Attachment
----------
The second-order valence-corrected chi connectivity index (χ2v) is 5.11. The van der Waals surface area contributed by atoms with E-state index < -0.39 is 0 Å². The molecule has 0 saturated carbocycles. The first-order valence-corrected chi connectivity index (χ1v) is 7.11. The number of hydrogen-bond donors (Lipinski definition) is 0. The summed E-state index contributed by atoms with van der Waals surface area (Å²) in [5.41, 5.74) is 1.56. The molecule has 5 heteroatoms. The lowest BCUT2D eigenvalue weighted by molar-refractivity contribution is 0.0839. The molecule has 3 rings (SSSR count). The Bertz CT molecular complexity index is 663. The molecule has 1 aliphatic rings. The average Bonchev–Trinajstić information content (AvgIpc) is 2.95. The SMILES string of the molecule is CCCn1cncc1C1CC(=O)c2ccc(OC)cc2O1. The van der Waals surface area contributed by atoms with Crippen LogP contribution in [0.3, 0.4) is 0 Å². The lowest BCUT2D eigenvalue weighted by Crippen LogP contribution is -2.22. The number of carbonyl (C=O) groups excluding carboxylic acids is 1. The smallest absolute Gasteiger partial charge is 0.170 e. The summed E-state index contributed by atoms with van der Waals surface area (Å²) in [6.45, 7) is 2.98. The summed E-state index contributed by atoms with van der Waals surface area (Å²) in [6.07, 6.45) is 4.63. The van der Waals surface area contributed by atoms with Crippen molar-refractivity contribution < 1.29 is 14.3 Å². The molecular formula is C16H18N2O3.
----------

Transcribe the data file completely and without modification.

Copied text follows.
The second-order valence-corrected chi connectivity index (χ2v) is 5.11. The van der Waals surface area contributed by atoms with E-state index < -0.39 is 0 Å². The molecule has 0 saturated carbocycles. The first-order valence-corrected chi connectivity index (χ1v) is 7.11. The number of hydrogen-bond donors (Lipinski definition) is 0. The summed E-state index contributed by atoms with van der Waals surface area (Å²) in [5.41, 5.74) is 1.56. The molecule has 5 heteroatoms. The lowest BCUT2D eigenvalue weighted by molar-refractivity contribution is 0.0839. The molecule has 3 rings (SSSR count). The Bertz CT molecular complexity index is 663. The molecule has 1 aliphatic rings. The average Bonchev–Trinajstić information content (AvgIpc) is 2.95. The SMILES string of the molecule is CCCn1cncc1C1CC(=O)c2ccc(OC)cc2O1. The van der Waals surface area contributed by atoms with Crippen LogP contribution in [0.3, 0.4) is 0 Å². The lowest BCUT2D eigenvalue weighted by Crippen LogP contribution is -2.22. The number of carbonyl (C=O) groups excluding carboxylic acids is 1. The smallest absolute Gasteiger partial charge is 0.170 e. The summed E-state index contributed by atoms with van der Waals surface area (Å²) in [6.45, 7) is 2.98. The summed E-state index contributed by atoms with van der Waals surface area (Å²) in [6.07, 6.45) is 4.63. The van der Waals surface area contributed by atoms with Crippen molar-refractivity contribution < 1.29 is 14.3 Å². The molecular formula is C16H18N2O3.